Those thirteen years had been long and horrible. Vida had destroyed her family as surely as the 1954 earthquake had leveled Wolf House, something her grandmother remembered and often recounted.
"That's when they all left, the Voleks, those that weren't killed, and good riddance 'twas. We always suspected they were tainted. Specially their twins."
Tainted could mean anything. Like Vida. Dara had left this area when she was eighteen. Because in her dreams her twin mind-called her from the grave. While alive, Vida had never learned to speak, but dead she whispered to Dara at night. After Dara woke up one night and found herself in the cemetery with no idea how she'd gotten there, she packed up and left. For good. So what was she doing back here only two years later?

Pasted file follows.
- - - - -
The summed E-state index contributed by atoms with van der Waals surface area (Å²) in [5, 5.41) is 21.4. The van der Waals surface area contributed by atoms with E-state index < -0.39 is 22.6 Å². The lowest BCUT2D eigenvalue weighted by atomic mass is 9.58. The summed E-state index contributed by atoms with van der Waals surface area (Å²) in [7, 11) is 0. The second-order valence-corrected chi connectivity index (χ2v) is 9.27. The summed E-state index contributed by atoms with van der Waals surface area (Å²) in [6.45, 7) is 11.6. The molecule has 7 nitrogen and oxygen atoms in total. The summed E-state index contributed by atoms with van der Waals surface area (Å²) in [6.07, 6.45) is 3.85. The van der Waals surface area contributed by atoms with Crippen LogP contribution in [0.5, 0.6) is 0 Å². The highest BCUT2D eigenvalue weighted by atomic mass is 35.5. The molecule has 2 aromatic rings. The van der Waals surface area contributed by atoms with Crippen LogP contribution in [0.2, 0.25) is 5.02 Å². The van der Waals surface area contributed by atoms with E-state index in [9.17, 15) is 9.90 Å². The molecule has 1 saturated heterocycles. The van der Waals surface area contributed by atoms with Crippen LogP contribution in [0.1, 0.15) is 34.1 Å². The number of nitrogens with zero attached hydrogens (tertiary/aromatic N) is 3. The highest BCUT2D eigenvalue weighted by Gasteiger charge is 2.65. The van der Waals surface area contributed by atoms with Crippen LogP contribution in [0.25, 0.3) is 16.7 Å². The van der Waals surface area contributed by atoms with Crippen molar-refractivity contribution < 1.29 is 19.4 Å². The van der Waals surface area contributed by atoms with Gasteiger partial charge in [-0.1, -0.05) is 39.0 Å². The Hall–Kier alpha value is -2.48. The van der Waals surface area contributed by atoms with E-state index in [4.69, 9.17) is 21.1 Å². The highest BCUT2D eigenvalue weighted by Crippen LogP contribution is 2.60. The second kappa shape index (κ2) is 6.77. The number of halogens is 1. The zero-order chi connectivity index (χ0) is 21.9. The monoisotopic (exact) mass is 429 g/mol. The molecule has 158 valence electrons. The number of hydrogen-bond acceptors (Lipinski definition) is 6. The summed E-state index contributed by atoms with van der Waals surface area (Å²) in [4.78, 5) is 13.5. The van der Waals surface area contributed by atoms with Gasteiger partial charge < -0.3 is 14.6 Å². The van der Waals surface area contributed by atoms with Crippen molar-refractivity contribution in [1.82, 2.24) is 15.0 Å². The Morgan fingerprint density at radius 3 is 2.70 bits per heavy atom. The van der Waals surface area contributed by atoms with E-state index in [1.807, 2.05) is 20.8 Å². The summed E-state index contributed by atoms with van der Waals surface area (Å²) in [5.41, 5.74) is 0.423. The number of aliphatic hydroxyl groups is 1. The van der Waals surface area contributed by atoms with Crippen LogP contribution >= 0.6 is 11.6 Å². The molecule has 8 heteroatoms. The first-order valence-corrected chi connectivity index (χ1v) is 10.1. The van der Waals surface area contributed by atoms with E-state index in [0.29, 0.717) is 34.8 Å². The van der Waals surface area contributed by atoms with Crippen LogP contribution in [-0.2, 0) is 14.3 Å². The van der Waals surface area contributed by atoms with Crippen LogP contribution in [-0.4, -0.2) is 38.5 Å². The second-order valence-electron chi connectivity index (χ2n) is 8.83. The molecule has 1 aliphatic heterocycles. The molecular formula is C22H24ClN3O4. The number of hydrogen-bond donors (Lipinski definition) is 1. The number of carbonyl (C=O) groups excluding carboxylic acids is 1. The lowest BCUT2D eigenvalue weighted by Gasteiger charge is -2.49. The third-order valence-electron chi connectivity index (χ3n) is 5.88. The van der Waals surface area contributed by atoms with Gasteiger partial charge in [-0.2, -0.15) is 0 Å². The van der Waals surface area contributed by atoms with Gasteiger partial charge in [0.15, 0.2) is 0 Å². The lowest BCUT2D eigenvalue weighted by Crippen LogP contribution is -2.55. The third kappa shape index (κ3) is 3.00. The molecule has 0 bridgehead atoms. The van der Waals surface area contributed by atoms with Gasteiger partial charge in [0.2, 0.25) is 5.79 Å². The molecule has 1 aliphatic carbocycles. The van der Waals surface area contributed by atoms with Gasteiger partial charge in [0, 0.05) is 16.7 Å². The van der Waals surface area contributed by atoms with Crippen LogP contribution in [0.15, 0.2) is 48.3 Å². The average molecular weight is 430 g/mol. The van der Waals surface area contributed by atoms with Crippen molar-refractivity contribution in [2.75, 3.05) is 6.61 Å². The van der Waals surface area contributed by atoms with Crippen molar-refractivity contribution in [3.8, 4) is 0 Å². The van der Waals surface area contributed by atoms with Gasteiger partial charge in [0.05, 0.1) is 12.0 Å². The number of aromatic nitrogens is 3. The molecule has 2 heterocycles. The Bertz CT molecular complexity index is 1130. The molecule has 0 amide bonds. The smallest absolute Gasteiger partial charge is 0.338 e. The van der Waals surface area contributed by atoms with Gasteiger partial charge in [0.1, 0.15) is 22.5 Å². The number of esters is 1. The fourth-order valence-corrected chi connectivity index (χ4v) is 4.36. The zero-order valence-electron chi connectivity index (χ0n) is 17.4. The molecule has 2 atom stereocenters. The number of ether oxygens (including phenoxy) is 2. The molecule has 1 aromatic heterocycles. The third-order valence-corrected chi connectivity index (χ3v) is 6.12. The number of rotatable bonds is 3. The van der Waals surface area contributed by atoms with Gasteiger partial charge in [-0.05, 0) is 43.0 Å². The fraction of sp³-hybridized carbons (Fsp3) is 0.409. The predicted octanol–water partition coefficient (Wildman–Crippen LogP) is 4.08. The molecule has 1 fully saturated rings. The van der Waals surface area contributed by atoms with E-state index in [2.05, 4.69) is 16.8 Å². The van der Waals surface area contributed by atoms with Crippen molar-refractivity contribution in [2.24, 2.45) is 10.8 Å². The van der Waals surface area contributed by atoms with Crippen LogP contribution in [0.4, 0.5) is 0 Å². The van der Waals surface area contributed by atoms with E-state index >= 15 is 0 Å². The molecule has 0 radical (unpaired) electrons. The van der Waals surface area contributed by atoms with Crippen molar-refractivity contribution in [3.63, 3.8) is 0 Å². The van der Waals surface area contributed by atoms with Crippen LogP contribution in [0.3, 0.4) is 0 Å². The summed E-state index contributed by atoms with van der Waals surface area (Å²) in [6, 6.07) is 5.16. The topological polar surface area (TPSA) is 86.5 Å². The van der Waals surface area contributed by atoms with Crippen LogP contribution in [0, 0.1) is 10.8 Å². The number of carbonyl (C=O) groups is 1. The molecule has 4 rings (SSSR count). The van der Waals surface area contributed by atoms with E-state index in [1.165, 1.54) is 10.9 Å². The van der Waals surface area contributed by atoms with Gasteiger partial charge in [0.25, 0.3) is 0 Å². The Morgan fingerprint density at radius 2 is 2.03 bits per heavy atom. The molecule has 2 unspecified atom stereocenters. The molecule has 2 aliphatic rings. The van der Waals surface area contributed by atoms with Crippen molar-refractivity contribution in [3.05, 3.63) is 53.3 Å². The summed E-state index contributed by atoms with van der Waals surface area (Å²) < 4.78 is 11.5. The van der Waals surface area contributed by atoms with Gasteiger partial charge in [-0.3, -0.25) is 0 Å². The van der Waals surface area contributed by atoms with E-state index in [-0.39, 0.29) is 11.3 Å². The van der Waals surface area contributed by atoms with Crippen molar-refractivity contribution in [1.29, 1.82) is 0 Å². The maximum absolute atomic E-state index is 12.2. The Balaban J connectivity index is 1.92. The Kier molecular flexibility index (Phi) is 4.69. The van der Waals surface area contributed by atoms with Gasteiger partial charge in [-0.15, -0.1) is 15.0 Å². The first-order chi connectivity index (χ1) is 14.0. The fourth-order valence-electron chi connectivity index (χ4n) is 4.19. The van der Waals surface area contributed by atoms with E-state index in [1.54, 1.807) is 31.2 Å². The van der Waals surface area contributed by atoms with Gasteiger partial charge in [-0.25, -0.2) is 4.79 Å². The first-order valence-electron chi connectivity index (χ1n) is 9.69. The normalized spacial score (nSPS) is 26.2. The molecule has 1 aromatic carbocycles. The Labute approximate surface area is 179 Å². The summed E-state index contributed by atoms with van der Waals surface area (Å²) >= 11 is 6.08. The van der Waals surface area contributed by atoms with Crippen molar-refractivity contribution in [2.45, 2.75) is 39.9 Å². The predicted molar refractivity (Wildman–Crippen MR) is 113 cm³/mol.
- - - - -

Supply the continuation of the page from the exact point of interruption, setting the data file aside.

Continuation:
BIO: Jane Toombs, the Viking from her past and their calico grandcat, Kinko, live on the south shore of Lake Superior in Michigan's Upper Peninsula wilderness. They enjoy refreshing springs, beautiful summers gorgeous falls and tolerate the ghastly winters. Jane's working her way up to ninety published books and already has over twenty-five novellas to her credit. Though she writes in many genres, her favorite to read and write is paranormal.